Stocks Slide on Growth Worries
Equities weakened Friday as a drop in consumer sentiment joined other recent signs of lingering economic weakness. The University of Michigan's Consumer Sentiment Index fell to 63.2 this month from 66.0 last month. Data released Thursday showed a 0.1% drop in July retail sales. Together, these reports dampened the outlook for consumer spending and raised concerns that third-quarter economic growth might be slower than previously expected.
Traders apparently had discounted reports that the July U.S. consumer price index (CPI) was unchanged, while the core rate, which excludes food and energy prices, was up 0.1%; and that July industrial production rose 0.5%, while capacity utilization rose 0.4%.
On Friday, the 30-stock Dow Jones industrial average finished lower by 76.79 points, or 0.82%, at 9,321.40. The broad Standard & Poor's 500-stock index fell 8.64 points, or 0.85%, to 1,004.09. The tech-heavy Nasdaq composite index shed 23.83 points, or 1.19%, to 1,985.52.
Treasuries were solidly higher on safe-haven buying. The dollar index was higher. Gold and crude oil futures were lower.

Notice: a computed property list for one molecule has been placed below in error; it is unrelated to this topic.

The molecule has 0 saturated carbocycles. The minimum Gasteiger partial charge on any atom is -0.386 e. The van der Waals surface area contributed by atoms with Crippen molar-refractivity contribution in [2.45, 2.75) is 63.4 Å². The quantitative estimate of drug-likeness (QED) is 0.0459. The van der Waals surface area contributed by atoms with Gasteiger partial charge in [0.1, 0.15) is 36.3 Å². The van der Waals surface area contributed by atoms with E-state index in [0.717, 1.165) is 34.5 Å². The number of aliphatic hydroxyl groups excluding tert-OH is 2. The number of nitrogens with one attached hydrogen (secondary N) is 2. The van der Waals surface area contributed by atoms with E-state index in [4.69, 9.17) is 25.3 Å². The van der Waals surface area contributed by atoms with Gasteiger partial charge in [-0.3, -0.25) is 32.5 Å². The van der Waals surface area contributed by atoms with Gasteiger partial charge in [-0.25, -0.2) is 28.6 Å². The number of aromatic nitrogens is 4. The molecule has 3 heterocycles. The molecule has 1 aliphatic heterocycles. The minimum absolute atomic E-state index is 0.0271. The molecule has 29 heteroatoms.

For the stock market, "the weak link remains consumption, as awkwardly highlighted by the [consumer sentiment] report," says Action Economics. Earnings released Friday by retailers like J.C. Penney and Abercrombie & Fitch also added to the uncertainty about the consumer.
Next week's key economic reports could provide some guidance for the third quarter. Market players will be looking data on the Empire State index, the producer price index (PPI), housing starts, existing home sales, and the Philadelphia Fed index.
Bloomberg News reported Friday President Obama's administration is considering raising fees on larger financial firms to help cover costs of new regulation by an agency set up to safeguard consumer financial products. The proposed Consumer Financial Protection Agency "will be funded by fees, appropriations, and other transfers," Treasury spokesman Andrew Williams said. Firms with assets of more than $10 billion "will pay more for prudential and consumer supervision, while community banks will not pay any more for supervision than they do today. Non-banks will be assessed for the first time. The plan marks a further burden on banks such as Citigroup, Bank of America (BAC), and PMorgan Chase (JPM) that may be subjected to more government fees, aimed at shielding consumers and buffering taxpayers from excessive risk taking.
More than 150 publicly traded U.S. lenders own nonperforming loans that equal 5% or more of their holdings, a level that former regulators say can wipe out a bank's equity and threaten its survival, according to a Bloomberg News report Friday. The number of banks exceeding the threshold more than doubled in the year through June, according to data compiled by Bloomberg, as real estate and credit-card defaults surged.